April 21, 2016 / 1:17 PM / 2 years ago

Irish PM urges citizens to make pro-EU case to UK relatives

DUBLIN (Reuters) - Irish citizens should use their influence with friends and family in Britain to help make the case for continued membership of the European Union, Prime Minister Enda Kenny said on Thursday.

Irish Prime Minister Enda Kenny arrives at the general election count centre in Castlebar, Ireland February 27, 2016. REUTERS/Clodagh Kilcoyne

Brexit would damage Ireland’s exporters, undermine the European Union and deal a blow to Northern Ireland, Kenny told parliament ahead of Britain’s June 23 referendum on whether to remain in the bloc or leave.

Kenny stopped short of calling on British voters to vote to stay, saying the referendum is “entirely a matter for the UK electorate.”

But he called on the Irish people to use their influence.

“I urge all other members of the House to use their connections and influence to reinforce the case,” Kenny said. “This is a matter on which we should be united.

“I also hope that people in Ireland will also reach out to family, friends and business colleagues in Britain.”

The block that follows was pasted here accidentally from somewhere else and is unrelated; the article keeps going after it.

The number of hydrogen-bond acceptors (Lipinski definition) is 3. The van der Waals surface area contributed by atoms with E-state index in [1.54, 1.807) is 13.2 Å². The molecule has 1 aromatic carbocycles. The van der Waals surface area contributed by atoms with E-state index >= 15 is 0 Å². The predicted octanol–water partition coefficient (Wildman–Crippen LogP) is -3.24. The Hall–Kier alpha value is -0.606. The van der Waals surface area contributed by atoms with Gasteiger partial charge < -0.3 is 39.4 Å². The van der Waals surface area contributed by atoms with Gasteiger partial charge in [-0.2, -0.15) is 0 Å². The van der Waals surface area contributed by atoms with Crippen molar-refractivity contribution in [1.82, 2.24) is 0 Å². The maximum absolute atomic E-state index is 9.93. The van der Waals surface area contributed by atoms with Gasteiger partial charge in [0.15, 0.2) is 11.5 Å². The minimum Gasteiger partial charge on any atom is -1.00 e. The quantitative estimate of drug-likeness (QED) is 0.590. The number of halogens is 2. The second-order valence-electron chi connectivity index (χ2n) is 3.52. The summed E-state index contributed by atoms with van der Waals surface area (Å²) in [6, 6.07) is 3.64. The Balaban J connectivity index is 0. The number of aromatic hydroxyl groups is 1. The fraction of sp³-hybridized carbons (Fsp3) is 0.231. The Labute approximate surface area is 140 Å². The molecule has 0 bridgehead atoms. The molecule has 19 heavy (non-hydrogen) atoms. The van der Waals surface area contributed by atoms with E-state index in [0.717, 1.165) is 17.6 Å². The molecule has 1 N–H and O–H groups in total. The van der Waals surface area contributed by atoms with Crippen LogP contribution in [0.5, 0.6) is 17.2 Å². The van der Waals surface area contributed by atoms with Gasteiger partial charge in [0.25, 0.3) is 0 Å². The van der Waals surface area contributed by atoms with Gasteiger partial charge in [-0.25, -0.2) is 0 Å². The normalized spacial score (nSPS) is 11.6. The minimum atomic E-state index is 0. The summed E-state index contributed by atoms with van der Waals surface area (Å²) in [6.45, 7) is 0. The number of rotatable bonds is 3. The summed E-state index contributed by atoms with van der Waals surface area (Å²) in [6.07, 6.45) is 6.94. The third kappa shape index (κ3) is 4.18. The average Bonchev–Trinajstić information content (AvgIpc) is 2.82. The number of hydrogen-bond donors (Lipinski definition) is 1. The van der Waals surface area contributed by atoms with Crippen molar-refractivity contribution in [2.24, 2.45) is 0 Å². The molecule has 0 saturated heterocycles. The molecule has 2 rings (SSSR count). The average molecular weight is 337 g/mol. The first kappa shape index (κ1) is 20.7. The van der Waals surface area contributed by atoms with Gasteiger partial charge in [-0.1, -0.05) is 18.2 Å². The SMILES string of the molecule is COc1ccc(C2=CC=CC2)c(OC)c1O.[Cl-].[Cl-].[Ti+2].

In addition to the 1.2 million eligible voters in Northern Ireland, there were 120,000 UK voters living in Ireland, Kenny said. Irish “In” campaigners in Britain are also targeting over 600,000 Irish-born voters who live there.

Kenny dismissed suggestions that Ireland might be forced to follow the UK out of the European Union, saying the country would remain a committed EU member whatever the result.

But he said the beneficial economic relationship between the UK and Ireland, which trade 1.2 billion euros of goods and services each week, would be at risk ,with trade in food and energy particular areas for concern.

The common travel area between the United Kingdom and Ireland which has existed for almost a century “cannot be guaranteed” either if the UK leaves, Kenny also said.

That warning contradicted recent comments by Secretary of State for Northern Ireland Theresa Villiers, who is campaigning for the United Kingdom to leave.

Deutsche Bank this week described Brexit as “the single biggest source of uncertainty facing the Irish economy in the near-term” beyond the formation of a new government.

The parliamentary debate on Brexit was one of the first since an inconclusive Feb. 26 election left the country without a government.

Finance Minister Michael Noonan on Thursday said parties were edging toward agreement on forming one.

editing by John Stonestreet

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